Once the recipient of your cold email has decided to open your email, you need to put your value to them on the table out of the gate. In other words, captivate them with your entrance.
Give specific reasons as to why you would be the best person for the role. Put yourself in their shoes as you’re developing your elevator pitch. Why should they choose you? What makes you stand out from the other candidates?
Sell Your Strengths in The Body Of The Email
After you’ve opened with your elevator pitch, you can now discuss your strengths that will prove beneficial to the job if you were to get hired.
Be sure to tailor your strengths for the specific position you’re applying for. Different positions require different strengths and skillsets, so craft your email accordingly. If you have a link to recent work or a portfolio that is relevant, then provide a link to that.
As a rule of thumb, the body of your email should be no longer than a few paragraphs, and those paragraphs should be relatively short. Provide just enough detail to get them interested in wanting to learn more about you.
Nail Your Email Signature
Finally, add your contact information to the signature of the email. The email signature is a crucial part of your message that cannot be ignored. It should tell the prospective employer who you are and how you can be reached.
A properly structured email signature may allow you to shorten the text in the body of the email, making your message easier and quicker to digest.
Your signature, at a minimum, should contain the following.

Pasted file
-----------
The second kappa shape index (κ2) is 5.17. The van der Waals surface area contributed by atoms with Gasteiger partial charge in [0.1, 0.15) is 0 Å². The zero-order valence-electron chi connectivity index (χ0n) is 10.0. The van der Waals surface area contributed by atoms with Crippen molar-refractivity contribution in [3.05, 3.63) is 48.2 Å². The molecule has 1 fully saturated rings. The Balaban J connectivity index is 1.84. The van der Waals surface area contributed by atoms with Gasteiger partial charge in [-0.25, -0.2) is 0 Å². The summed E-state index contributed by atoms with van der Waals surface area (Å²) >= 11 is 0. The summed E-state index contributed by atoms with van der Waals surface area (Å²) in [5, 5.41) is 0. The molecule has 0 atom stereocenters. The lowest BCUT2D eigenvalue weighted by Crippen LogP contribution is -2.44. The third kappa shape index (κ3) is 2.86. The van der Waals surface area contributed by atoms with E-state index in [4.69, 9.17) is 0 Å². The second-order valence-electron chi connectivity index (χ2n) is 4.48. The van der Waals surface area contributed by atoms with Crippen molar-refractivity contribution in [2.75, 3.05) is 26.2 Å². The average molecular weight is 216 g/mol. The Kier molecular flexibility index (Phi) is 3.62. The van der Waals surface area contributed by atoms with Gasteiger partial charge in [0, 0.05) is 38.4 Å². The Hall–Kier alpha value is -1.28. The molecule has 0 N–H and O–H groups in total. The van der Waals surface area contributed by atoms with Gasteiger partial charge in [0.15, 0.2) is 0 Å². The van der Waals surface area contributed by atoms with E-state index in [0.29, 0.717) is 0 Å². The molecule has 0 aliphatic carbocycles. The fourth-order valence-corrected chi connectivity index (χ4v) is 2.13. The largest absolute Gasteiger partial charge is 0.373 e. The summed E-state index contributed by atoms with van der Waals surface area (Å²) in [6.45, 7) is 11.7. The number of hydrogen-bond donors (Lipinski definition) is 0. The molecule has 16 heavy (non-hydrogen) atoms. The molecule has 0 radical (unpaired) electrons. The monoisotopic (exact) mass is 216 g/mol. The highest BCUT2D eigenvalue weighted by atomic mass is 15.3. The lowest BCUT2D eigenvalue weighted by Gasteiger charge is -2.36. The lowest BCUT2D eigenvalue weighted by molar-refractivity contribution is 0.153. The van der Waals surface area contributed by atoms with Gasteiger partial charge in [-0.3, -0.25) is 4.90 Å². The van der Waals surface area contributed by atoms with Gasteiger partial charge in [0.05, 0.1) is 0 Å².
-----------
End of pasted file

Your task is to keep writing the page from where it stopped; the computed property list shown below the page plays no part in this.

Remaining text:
- Website (if applicable)
- Social Media profiles
- Phone Numbers
The lack of contact information will definitely lower your chances of getting a response. The purpose of the signature is to show that the email came from a real person.
Always Follow Up
Even though you’ve taken the time to craft the perfect cold email to a prospective employer, you may not hear back right away. Expect that they are getting many other cold emails from others looking for that same position. On top of that, hiring managers also have other job responsibilities.
To further separate yourself from the pack, wait about a week and reply back to the original email you sent. By replying to the original email, you’re ensuring that they have easy access to your information and don’t have to waste time digging through their inbox to find the original email.
Do not repeat information you’ve already included in the original email. Keep it to one or two sentences to let them know that you’ve responded to the open position in a previous email and would love the opportunity to talk further.
Try to stay away from using templates for emails to a prospective employer. The whole idea behind writing a cold email is personalizing it to the hiring manager. I hope these tips help you write a successful cold email and get you that dream job you’ve been wanting. Good luck!